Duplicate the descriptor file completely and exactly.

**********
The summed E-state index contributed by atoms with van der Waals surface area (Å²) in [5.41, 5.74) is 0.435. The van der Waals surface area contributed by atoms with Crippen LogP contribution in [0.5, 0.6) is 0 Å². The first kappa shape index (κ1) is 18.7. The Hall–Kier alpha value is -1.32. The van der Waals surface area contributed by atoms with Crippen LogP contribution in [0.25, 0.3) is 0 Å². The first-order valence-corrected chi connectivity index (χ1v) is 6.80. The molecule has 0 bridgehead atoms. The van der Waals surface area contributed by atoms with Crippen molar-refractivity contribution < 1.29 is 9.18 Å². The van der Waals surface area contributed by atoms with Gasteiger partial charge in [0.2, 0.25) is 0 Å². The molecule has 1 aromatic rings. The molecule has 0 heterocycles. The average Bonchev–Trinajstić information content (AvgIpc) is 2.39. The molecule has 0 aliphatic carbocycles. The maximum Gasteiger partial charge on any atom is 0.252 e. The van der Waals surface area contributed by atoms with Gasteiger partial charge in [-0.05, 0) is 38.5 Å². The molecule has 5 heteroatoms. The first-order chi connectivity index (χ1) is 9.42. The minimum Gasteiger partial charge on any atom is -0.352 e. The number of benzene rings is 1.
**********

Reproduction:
The summed E-state index contributed by atoms with van der Waals surface area (Å²) in [5.41, 5.74) is 0.435. The van der Waals surface area contributed by atoms with Crippen LogP contribution in [0.5, 0.6) is 0 Å². The first kappa shape index (κ1) is 18.7. The Hall–Kier alpha value is -1.32. The van der Waals surface area contributed by atoms with Crippen LogP contribution in [0.25, 0.3) is 0 Å². The first-order valence-corrected chi connectivity index (χ1v) is 6.80. The molecule has 0 bridgehead atoms. The van der Waals surface area contributed by atoms with Crippen molar-refractivity contribution < 1.29 is 9.18 Å². The van der Waals surface area contributed by atoms with Gasteiger partial charge in [0.2, 0.25) is 0 Å². The molecule has 1 aromatic rings. The molecule has 0 heterocycles. The average Bonchev–Trinajstić information content (AvgIpc) is 2.39. The molecule has 0 aliphatic carbocycles. The maximum Gasteiger partial charge on any atom is 0.252 e. The van der Waals surface area contributed by atoms with Gasteiger partial charge in [-0.05, 0) is 38.5 Å². The molecule has 5 heteroatoms. The first-order chi connectivity index (χ1) is 9.42. The minimum Gasteiger partial charge on any atom is -0.352 e. The number of benzene rings is 1.